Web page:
A while little while ago, one of my colleagues posted about the emergence of the Twitter Bootstrap framework, you can view that post here.
Since then, the framework has grown in popularity and therefore the number of resources being built for it are constantly on the increase.
Twitter Bootstrap was originally just a set of UI elements intended to speed up the development of web apps. Since then, it has continued to grow and is now a full web creation framework which has become so popular, partly due to the ease with which responsive layouts can be created.
Some people are still just using Twitter Bootstrap for the UI components, but as mentioned before, it is now being used on a larger scale. Twitter Bootstrap increased its popularity considerably by making it very easy to create responsive layouts for websites. It’s as easy as including the following tags in your header:
<meta name="viewport" content="width=device-width, initial-scale=1.0">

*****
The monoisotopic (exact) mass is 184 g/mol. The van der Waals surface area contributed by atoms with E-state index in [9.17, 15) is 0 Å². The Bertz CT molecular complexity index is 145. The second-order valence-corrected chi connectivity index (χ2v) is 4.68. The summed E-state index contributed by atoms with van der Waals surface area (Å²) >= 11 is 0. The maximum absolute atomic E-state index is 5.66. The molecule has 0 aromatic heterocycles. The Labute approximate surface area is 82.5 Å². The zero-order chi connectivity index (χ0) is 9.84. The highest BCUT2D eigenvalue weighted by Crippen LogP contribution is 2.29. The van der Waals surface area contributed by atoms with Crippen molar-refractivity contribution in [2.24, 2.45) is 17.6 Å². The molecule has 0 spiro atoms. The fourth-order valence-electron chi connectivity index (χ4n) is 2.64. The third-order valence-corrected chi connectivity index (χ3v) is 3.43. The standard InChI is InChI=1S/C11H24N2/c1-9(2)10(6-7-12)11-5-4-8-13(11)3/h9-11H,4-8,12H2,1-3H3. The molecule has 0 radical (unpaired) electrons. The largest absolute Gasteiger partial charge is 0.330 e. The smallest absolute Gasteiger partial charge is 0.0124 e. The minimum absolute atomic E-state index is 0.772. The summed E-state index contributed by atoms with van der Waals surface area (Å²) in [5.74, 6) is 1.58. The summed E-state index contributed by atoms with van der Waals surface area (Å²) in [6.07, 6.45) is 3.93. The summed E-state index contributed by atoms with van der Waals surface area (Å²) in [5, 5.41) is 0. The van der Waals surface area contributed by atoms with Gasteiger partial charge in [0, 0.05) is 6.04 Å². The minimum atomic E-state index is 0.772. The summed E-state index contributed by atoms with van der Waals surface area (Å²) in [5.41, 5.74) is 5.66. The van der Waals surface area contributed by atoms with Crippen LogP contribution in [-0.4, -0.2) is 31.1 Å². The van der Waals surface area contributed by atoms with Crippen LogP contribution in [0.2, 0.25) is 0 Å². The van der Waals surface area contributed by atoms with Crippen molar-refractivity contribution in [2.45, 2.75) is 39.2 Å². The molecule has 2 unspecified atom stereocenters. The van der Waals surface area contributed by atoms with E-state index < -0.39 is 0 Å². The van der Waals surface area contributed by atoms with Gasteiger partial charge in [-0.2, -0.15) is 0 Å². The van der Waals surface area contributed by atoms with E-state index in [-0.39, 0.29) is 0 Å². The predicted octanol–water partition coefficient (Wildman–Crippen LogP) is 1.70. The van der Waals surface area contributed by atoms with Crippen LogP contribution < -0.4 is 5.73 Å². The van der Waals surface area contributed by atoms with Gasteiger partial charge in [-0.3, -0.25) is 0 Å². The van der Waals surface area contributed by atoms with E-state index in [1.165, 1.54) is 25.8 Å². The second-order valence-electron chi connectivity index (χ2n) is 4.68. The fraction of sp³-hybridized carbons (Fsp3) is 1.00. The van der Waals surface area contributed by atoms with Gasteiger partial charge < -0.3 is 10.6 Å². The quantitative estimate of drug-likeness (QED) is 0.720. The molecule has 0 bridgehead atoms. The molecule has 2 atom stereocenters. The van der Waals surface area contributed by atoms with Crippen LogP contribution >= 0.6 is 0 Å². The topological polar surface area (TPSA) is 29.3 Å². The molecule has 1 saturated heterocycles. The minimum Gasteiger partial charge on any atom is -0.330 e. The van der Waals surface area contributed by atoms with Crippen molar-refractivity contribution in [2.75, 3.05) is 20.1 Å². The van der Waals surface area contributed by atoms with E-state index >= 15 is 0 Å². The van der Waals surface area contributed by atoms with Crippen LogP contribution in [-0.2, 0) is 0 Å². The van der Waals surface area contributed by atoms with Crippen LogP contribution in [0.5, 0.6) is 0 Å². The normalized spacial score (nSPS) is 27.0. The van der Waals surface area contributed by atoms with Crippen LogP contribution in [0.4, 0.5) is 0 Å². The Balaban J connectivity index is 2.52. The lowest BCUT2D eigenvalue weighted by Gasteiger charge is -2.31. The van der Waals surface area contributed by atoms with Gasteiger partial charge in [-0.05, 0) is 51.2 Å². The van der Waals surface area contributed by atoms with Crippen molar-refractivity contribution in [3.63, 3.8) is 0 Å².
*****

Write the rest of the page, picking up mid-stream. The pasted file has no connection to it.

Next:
<link href="assets/css/bootstrap-responsive.css" rel="stylesheet">
After this, providing that you’ve put your layout together according to Twitter Bootstraps methods, then not only will your site be responsive but you will be able to hide/show certain elements with simple classes such as .visible-phone or .hidden-phone.
In 2013, I anticipate that we will see the emergence of even more resources such as BootTheme, Bootstrap Fireworks and The Big Badass List of 246 Useful Twitter Bootstrap Resources. Bootstrap Fireworks is especially intriguing as it is a tool aimed at designers who are designing a site that will be built in Bootstrap; it will be interesting to see if anything else along these lines pops up in the coming months.
As the popularity of the framework continues to grow, the number of resources will continue to increase and the user experience will continue to improve.
2012 was a good year for Twitter Bootstrap and so I am looking forward to seeing how the platform grows and what resources we’ll see start to pop up alongside it in 2013.